There is another link to which my hon. Friend may have drawn attention — that between the Forestry Commission and the Red Deer Commission. It would appear that one commission will offset the other because I understand that red deer are partial to young trees. It may be that that could be investigated by another body on the list, the Medical Research Council. I certainly do not know of any red trees — most of the trees are green in my constituency.

The Science and Engineering Research Council is on the list and as a former engineer I am delighted about its inclusion. I certainly believe that that admirable council should be assisted in every way possible. With regard to residuary bodies I wonder whether they have inadvertently slipped into the list by error. I cannot understand why they should be included, but perhaps my hon. Friend will be able to tell me.

Mr. Rowe

Residuary body could be a description of this place.

Mr. Pawsey

That may be true.

Two thirds of the way down the second half of the list the English Tourist Board, Scottish Tourist Board and Wales Tourist Board are included. I favour tourism and I believe that it should be promoted to the maximum as it assists our balance of trade. It also ensures that people from other countries have a true understanding of what occurs in Britain. I am sure that if there were any tourists here today they would be especially interested in the Bill. They would be most anxious to take back to their Parliaments knowledge of what has taken place in this Parliament tonight.

I mentioned the inclusion of the Science and Engineering Research Council and if I may continue my reflections on the list for a moment longer, I also notice the inclusion of another engineering body — the Engineering Industry Training Board. I am extremely happy about that.

With regard to the notes on page 10 I should like to draw my right hon. Friend's attention to No. 4, which states: The reference to the Lord Chancellor's Department includes the department of the Accountant General of the Supreme Court and the department of the Public Trustee (whether or not either office is held by the Permanent Secretary to the Lord Chancellor). I do not understand why it is necessary for that to be defined so closely in that specific note. I am certain that there must be an admirable reason for it, but it does not readily strike me.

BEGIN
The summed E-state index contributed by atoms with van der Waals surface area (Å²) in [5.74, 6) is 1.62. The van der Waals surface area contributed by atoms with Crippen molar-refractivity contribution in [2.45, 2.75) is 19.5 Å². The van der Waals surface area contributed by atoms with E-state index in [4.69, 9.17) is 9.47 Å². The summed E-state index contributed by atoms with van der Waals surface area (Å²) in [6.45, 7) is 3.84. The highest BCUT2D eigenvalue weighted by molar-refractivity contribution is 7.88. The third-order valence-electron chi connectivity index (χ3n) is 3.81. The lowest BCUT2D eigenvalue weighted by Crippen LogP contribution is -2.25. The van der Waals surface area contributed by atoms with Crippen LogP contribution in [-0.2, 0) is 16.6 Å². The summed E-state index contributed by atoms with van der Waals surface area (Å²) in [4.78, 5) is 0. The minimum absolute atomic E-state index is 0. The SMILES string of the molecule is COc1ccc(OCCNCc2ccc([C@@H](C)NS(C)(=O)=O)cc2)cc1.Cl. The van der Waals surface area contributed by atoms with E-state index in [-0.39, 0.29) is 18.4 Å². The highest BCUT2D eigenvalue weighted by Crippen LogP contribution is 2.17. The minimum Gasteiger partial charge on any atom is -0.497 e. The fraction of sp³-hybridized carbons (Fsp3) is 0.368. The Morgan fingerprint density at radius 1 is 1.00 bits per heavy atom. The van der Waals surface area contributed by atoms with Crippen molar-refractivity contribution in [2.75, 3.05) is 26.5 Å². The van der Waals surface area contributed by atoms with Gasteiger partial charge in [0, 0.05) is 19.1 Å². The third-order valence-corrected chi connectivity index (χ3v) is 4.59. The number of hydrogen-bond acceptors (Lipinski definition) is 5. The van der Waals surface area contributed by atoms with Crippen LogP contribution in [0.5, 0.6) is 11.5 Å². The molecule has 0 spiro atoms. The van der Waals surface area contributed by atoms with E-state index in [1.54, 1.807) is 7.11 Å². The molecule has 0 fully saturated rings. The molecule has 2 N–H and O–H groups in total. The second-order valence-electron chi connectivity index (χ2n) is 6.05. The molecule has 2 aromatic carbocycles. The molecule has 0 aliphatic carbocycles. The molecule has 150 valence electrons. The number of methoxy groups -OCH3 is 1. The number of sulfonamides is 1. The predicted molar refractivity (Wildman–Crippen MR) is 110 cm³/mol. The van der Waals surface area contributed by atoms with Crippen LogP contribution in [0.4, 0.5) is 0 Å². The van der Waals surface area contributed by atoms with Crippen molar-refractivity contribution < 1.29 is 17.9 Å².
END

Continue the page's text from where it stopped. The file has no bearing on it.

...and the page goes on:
The hon. Member for Newcastle upon Tyne, East (Mr. Brown) rightly called for greater powers for the commissioner. One of the frustrations of the Select Committee on the Parliamentary Commissioner for Administration is that present powers do not appear to encompass all the cases that could be brought before us. I can recall that when the office of parliamentary commissioner was established it was said that the office may trespass upon the work undertaken by individual Members. It is clear that that has not been the outcome. Indeed, quite the reverse has been so. Members of Parliament, recognising the importance of the office, have been only too happy to recommend cases to the commissioner so that they may be dealt with adequately. I join the hon. Member for Newcastle upon Tyne, East—not for the first time and I am certain not for the last—in saying that the ombudsman should have additional and greater powers. I look forward to the occasion when another Bill may be brought before the House which gives the ombudsman the powers that hon. Members on both sides of the House consider to be appropriate.

There is so much more in this important Bill to which I could refer. I shall resume my place, however, in the hope that when my right hon. Friend the Minister replies he will touch upon some, if not all, of the issues which I have raised.

8.2 pm

Mr. Andrew Rowe (Mid-Kent)